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Groundbreaking came in August 2017; construction lasted three years. Because of the coronavirus, a virtual opening ceremony was held last summer, with in-person festivities put off until next year.

The Budokan — it translates to “martial arts hall” — was named after the Nippon Budokan, built to host judo events during the 1964 Tokyo Summer Olympics. The gym is open for private rentals, including basketball tournaments and martial arts practices, and has hosted volleyball tournaments, dance workshops and tai chi and yoga for seniors. There will soon be open gym hours for the public.

Assemblyman Miguel Santiago (D-Los Angeles), whose district includes Little Tokyo, has secured $300,000 from the state budget for programs at Budokan.

A few blocks away, the restaurant Azay has seen a boost from catering events at Budokan, said co-owner Jo Ann Hirose, a second-generation Little Tokyo business owner. Azay, which she owns with her husband, Akira Hirose, is in the space formerly occupied by her father’s hardware store.

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Longtime friends socialize while at the Yonsei basketball league game a at Terasaki Budokan Center in Little Tokyo
Friends, from left, Alyson Chang, Matt Okazaki and Aidan Kosaka socialize during a Yonsei basketball league game at Terasaki Budokan in Little Tokyo.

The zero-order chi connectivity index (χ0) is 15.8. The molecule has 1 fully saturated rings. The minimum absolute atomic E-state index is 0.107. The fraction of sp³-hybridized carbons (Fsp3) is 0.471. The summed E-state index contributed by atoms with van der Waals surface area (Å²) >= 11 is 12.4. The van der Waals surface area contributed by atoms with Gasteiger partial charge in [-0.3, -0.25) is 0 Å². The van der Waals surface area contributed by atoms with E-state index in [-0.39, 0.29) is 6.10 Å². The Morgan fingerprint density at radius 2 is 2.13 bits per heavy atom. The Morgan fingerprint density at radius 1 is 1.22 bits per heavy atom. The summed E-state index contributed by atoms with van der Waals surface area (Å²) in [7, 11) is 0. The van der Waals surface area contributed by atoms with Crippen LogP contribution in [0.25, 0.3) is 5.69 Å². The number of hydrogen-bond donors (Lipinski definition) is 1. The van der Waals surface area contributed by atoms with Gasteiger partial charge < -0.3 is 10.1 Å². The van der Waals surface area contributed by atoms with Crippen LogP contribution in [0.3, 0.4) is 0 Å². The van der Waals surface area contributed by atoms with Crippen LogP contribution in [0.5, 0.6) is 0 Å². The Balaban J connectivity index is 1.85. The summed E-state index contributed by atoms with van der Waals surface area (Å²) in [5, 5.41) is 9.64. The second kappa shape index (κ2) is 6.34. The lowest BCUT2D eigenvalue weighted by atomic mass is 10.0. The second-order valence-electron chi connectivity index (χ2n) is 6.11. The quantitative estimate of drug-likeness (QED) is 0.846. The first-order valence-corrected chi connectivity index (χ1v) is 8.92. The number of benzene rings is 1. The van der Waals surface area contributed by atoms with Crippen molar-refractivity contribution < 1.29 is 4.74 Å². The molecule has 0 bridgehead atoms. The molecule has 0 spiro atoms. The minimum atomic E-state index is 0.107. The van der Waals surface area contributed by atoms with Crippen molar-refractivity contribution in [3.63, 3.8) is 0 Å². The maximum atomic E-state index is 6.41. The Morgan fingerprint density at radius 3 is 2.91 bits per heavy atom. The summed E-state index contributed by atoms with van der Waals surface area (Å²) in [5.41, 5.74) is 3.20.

(Jason Armond / Los Angeles Times)

Aidan Kosaka, 19, organized the Sunday-night youth basketball league at Budokan (and played on the losing side of that 73-33 matchup). His father, Alan Kosaka, was the chair of Budokan’s capital campaign.

Aidan’s grandfather lived in Little Tokyo and worked at Fugetsu-Do after being released from the Gila River internment camp in Arizona.

A fourth-generation Japanese American, Aidan didn’t visit Little Tokyo much because of the distance from his Orange County home. The Budokan is changing that.

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“Through the vehicle of sports, we’re able to bring people back to Little Tokyo, back to celebrate their roots,” he said.

Youth basketball has a storied place in postwar Japanese American culture, cementing ties among young people and between generations. Many play in private leagues, and families drive hundreds of miles for tournaments. Players who honed their skills in the leagues have become stars in high school and beyond — especially point guards, short in stature and long in court sense.

Standing just 5 feet 3, Lauren Saiki was sometimes the smallest player on the basketball court.

Kosaka’s friend Matt Okazaki is a fourth-generation Japanese American who calls himself a “Twinkie,” someone who is ethnically Asian and culturally white. But Okazaki, 18, has played in Japanese American basketball leagues since he was in second grade.

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“It’s just been a huge part of our lives, like a second family,” he said.

For 15-year-old Kyle Minami, the Budokan brings together basketball, boba and his Japanese American buddies, he said — “pretty much everything.”